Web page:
Email marketing best practices for your small business

Estimated reading time: 4 minutes

Email marketing is a great way to connect with your customers and deliver targeted messaging while driving engagement, sales and revenue — but only if you do it right. In this email marketing guide, we’ll take a look at the email marketing best practices you need to make your campaign a winning one. Let’s get started:

  1. Clear out your list.
  2. Customise the ‘sender’ field.
  3. Put thought into your subject line and preheader text.
  4. Segment your list—and use segmentation to send personalised, targeted emails.
  5. Split test your emails to maximise performance.

1. Clear out your list.

Email list building is one of the most important parts of email marketing. But no matter how much time and effort you put into building your list, at some point, you’re going to have subscribers that are no longer engaged or interested in receiving your emails. And when your subscribers aren’t opening your emails or interacting with your business, they’re just taking up space — and bringing down your email marketing metrics.

That’s why clearing out your list regularly is a must for effective email marketing. Dive into your email metrics and identify any subscribers that haven’t opened your emails for a long stretch of time (maybe six months). Then, send all those customers one last email in an attempt to re-engage them (like a special discount or news about a new product or service)…and if that email still goes unopened or unanswered, remove them from your list. You should also make it easy for people to unsubscribe from your email list. Include an ‘Unsubscribe’ button at the bottom of each email you send, and stay on top of requests from people asking to be removed.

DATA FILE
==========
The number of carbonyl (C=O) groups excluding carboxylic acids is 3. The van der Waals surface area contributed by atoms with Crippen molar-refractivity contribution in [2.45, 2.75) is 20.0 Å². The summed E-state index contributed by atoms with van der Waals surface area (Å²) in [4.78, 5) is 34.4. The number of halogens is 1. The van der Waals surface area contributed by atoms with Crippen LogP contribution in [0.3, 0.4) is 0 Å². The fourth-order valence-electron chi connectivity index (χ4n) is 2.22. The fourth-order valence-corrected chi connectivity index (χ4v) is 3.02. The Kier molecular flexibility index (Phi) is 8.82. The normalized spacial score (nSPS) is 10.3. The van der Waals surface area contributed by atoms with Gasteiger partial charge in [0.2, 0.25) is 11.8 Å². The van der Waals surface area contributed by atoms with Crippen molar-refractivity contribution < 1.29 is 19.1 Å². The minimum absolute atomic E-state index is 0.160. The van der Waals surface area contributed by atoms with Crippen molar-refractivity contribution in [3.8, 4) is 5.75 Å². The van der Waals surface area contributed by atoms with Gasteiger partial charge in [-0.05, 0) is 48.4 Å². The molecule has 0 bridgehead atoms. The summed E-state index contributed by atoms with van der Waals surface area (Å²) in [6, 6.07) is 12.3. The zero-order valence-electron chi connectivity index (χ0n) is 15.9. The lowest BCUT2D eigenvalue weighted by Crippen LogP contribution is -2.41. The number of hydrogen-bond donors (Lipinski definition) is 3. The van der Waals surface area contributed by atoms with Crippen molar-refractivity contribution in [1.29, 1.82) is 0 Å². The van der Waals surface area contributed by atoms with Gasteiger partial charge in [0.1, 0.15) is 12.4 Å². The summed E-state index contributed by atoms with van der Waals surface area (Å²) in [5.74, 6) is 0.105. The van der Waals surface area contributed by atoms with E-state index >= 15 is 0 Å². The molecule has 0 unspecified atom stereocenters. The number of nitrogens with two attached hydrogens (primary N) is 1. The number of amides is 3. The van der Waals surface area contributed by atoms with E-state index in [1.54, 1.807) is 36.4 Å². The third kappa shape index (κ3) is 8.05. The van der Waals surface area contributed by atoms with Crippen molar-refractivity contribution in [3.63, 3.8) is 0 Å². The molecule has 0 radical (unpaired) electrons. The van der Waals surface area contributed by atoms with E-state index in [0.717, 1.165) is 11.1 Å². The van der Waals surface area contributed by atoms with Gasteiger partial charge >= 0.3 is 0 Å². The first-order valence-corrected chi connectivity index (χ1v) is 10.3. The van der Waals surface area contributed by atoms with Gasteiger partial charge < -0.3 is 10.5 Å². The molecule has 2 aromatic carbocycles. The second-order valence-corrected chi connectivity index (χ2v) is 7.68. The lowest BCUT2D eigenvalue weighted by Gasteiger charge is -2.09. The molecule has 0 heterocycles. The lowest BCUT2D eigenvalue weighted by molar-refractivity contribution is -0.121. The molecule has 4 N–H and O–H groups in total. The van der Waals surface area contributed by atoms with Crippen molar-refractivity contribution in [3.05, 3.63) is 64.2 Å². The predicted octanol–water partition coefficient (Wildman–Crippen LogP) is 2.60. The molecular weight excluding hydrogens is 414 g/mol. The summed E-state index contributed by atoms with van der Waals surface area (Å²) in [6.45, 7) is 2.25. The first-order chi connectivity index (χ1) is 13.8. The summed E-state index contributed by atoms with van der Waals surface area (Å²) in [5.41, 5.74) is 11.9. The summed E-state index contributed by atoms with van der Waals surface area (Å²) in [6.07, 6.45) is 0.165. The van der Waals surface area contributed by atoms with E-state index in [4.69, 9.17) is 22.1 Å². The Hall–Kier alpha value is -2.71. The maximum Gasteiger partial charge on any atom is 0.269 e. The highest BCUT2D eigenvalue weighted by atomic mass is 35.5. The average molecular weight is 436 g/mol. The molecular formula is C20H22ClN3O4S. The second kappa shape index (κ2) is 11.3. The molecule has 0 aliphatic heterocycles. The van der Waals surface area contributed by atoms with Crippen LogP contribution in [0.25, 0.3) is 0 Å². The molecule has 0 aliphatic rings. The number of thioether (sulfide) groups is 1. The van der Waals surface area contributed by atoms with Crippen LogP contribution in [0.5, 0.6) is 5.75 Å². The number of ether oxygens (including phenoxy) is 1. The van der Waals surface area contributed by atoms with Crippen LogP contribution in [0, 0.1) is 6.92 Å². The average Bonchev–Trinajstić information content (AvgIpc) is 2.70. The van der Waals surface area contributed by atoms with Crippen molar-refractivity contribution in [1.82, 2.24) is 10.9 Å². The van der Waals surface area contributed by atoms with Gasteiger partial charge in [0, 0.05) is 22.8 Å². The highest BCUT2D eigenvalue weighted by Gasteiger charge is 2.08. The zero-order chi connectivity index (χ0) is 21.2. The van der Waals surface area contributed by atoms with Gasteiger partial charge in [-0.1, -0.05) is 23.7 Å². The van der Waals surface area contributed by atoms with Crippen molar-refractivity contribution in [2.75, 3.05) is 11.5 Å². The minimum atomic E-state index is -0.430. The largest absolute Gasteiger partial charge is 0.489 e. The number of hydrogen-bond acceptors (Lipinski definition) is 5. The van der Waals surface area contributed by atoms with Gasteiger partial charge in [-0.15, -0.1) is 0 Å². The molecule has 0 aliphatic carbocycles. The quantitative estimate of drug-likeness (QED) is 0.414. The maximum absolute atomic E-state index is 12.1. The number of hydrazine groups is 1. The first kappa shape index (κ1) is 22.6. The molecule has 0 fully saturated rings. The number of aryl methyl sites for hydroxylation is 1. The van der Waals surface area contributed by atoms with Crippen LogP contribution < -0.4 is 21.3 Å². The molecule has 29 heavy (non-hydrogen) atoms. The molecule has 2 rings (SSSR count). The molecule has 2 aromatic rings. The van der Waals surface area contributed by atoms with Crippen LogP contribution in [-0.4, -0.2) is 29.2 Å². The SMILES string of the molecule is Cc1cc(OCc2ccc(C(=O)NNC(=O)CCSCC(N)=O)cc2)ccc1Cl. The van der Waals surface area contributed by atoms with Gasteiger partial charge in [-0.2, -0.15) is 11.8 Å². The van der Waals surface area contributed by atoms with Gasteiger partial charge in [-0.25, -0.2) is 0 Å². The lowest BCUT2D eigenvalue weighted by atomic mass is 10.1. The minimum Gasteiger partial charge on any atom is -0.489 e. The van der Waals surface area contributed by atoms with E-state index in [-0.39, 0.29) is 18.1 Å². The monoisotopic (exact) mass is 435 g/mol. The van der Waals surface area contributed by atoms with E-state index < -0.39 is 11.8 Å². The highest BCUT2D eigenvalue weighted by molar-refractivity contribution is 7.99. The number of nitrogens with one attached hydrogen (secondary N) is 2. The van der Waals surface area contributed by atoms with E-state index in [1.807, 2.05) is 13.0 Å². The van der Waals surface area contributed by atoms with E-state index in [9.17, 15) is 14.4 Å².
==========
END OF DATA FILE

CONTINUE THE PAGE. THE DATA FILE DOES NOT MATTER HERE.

Seeing your subscriber number go down might feel a little painful. But, by getting rid of customers that are no longer engaged with your email marketing efforts, you’ll make room for customers who are excited to see you in their inbox — and pave the way for more effective email marketing campaigns in the future.

2. Customise the ‘sender’ field.

If you’re still sending your emails from a ‘do not reply’ address, you’re missing out on a major opportunity to create a more personalised connection with your customers. Instead of sending your marketing emails from a generic ‘do not reply’ address, create a personalised, branded address.